Introduction

This blog contains regular postings relating to the Traditional Latin Liturgy of the Roman Catholic Church. It includes regular commentary on the saints days and the liturgical cycle, with brief background and extracts from the liturgy both in Latin and English. Much of the material has been extracted from the 'St Andrew's Daily Missal', Dom Gueranger's 'Liturgical Year', or similar sources.

Related website: http://www.liturgialatina.org/





Sunday, 29 May 2016

Trinity Sunday

Trinity Sunday

In the second part of the year, the six months from Trinity to Advent, the Holy Ghost whose reign begins at Pentecost, comes to repeat to us what our Lord Himself has taught us in the first part, the six months from Advent to Trinity Sunday.

The fundamental truth on which everything in the Christian religion rests, is the dogma of the Holy Trinity from whom all comes (Epistle), and to whom all baptized in His name must return (Gospel). In the course of the cycle, having called to our minds in order, God the Father, Author of creation, God the Son, Author of redemption and God the Holy Ghost, Author of our sanctification, the Church to-day, before all else, recapitulates the great mystery by which we acknowledge and adore the Unity of Nature and Trinity of Persons in almighty God (Collect).

"As soon as we have celebrated the coming of the Holy Ghost," says Abbot Rupert, in the twelfth century, " we hail in song the feast of the Holy Trinity, the following Sunday, a place in the calendar well chosen, for immediately after the descent of the Holy Spirit, preaching and conversion began and faith through baptism and confession in the Name of the Father and of the Son and of the Holy Ghost."

The dogma of the Holy Trinity is affirmed, in the liturgy, on every hand. It is in the Name of the Father and of the Son and of the Holy Ghost that we begin and end the Mass and Divine Office, and that we confer the Sacraments. All the Psalms end with the Gloria, the Hymns with the Doxology, and the Prayers by a conclusion in honour of the three Divine Persons. Twice during the Mass we are reminded that it is to the Holy Trinity that the Mass is being offered.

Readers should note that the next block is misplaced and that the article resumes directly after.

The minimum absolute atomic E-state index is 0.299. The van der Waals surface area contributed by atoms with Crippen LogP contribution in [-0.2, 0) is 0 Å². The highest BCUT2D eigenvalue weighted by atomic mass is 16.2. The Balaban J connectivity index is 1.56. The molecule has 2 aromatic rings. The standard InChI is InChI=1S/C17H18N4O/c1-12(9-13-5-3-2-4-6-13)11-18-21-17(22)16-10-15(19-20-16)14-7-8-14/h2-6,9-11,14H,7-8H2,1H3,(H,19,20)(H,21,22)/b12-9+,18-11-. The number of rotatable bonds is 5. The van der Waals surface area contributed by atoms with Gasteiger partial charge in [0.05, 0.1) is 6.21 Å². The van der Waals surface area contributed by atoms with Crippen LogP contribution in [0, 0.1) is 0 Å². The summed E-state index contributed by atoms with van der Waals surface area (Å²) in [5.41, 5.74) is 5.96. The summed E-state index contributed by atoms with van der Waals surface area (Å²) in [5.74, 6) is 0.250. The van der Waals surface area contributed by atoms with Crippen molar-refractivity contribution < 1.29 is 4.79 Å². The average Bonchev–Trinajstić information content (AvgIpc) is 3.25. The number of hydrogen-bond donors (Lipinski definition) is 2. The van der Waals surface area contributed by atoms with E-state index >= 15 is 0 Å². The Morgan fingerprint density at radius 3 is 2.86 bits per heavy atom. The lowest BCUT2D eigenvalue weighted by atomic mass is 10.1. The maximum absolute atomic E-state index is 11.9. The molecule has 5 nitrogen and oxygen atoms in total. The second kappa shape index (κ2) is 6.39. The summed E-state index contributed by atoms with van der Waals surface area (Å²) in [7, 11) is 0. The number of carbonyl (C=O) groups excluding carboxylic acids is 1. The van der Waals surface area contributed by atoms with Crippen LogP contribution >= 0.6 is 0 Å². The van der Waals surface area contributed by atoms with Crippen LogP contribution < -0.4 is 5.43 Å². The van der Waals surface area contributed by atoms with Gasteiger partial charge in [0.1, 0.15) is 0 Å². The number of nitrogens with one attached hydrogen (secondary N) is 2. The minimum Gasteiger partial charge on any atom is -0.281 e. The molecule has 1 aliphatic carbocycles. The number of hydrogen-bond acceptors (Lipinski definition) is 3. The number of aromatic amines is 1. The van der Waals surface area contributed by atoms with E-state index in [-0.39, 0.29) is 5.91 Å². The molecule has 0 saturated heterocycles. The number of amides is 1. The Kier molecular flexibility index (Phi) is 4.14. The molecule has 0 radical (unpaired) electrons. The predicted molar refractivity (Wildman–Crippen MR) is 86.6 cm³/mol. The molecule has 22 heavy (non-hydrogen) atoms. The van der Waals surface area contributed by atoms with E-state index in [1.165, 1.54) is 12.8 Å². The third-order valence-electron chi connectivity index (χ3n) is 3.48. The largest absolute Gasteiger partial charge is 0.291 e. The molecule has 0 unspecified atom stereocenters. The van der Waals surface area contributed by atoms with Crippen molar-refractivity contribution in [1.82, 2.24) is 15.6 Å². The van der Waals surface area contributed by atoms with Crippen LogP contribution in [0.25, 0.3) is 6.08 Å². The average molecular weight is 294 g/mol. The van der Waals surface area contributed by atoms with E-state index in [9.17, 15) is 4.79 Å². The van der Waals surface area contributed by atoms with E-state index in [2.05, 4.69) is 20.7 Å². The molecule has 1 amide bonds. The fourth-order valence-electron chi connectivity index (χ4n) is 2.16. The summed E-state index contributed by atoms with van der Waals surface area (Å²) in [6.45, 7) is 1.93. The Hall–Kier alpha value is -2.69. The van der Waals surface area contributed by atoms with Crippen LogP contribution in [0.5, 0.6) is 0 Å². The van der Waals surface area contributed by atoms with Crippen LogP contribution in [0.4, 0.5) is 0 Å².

The dogma of the Trinity is expressed in the very fabric of our churches. Our fathers delighted to find a symbol of it in the admirably proportioned height, breadth and length of these buildings, in their primary and secondary divisions; the sanctuary, the choir and nave; the ground-floor, the triforium and the clerestory; the three entrances, three doors, three bays, three gables, and often three towers. On every hand, even to the smallest detail of decoration, the number three, repeated frequently, denotes a well conceived plan and a profound faith in the Blessed Trinity.

The same thought is expressed in Christian iconography, in various ways. Up to the twelfth century, God the Father is represented by a hand, emerging from the clouds in blessing and often surrounded by a nimbus containing a cross. By this hand is symbolized divine Omnipotence. In thirteenth and fourteenth century work one sees the face and then the figure of the Father. From the fifteenth century the Father is represented as an old man in the garb of a pontiff.

Up to the twelfth century, God the Son was at first represented by a cross, by a lamb or again by a gracious youth, in the same way that Apollo was represented in the pagan world. From the eleventh to the sixteenth century Christ appears bearded and in the prime of life. From the thirteenth century He is seen carrying the cross and often He is depicted as the Lamb.

The Holy Ghost was, at first, represented under the form of a dove, whose outspread wings often touch the mouths of both Father and Son to show that He proceeds from both. For the same reason, from the eleventh century He is depicted as a little child. In the thirteenth century He is a youth, in the fifteenth He is a man of ripe age, like the Father and the Son but with a dove above His head or in His hand to distinguish Him from the other two Persons. Since the sixteenth century the dove and the fiery tongues are the only representations of the Holy Ghost. Quite recently it was expressly forbidden to represent Him under a human form. Since 1628 was also forbidden the monstrous picture of three faces on one body.